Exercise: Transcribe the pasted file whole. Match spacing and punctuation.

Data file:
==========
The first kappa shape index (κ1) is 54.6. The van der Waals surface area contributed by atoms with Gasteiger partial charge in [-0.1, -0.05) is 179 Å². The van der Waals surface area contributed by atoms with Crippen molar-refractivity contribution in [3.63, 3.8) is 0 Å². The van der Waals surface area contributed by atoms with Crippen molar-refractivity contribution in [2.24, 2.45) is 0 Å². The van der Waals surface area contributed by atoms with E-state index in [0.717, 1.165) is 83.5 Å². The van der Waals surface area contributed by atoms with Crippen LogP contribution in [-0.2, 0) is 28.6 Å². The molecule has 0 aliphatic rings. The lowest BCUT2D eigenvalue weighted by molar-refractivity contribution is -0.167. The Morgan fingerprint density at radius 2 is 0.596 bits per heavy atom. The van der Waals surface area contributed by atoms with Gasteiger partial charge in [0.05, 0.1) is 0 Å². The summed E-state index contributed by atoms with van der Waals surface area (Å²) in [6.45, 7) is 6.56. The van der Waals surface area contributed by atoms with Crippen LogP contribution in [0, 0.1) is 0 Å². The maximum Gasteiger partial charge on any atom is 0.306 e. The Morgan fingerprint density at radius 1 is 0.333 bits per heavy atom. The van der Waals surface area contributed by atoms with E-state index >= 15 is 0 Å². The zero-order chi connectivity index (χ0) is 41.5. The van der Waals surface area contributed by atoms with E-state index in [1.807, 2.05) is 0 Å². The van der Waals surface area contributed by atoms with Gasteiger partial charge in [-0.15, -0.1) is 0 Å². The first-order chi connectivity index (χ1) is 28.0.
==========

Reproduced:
The first kappa shape index (κ1) is 54.6. The van der Waals surface area contributed by atoms with Gasteiger partial charge in [-0.1, -0.05) is 179 Å². The van der Waals surface area contributed by atoms with Crippen molar-refractivity contribution in [3.63, 3.8) is 0 Å². The van der Waals surface area contributed by atoms with Crippen molar-refractivity contribution in [2.24, 2.45) is 0 Å². The van der Waals surface area contributed by atoms with E-state index in [0.717, 1.165) is 83.5 Å². The van der Waals surface area contributed by atoms with Crippen LogP contribution in [-0.2, 0) is 28.6 Å². The molecule has 0 aliphatic rings. The lowest BCUT2D eigenvalue weighted by molar-refractivity contribution is -0.167. The Morgan fingerprint density at radius 2 is 0.596 bits per heavy atom. The van der Waals surface area contributed by atoms with Gasteiger partial charge in [0.05, 0.1) is 0 Å². The summed E-state index contributed by atoms with van der Waals surface area (Å²) in [6.45, 7) is 6.56. The van der Waals surface area contributed by atoms with Crippen LogP contribution in [0, 0.1) is 0 Å². The maximum Gasteiger partial charge on any atom is 0.306 e. The Morgan fingerprint density at radius 1 is 0.333 bits per heavy atom. The van der Waals surface area contributed by atoms with E-state index >= 15 is 0 Å². The zero-order chi connectivity index (χ0) is 41.5. The van der Waals surface area contributed by atoms with E-state index in [1.807, 2.05) is 0 Å². The van der Waals surface area contributed by atoms with Gasteiger partial charge in [-0.15, -0.1) is 0 Å². The first-order chi connectivity index (χ1) is 28.0.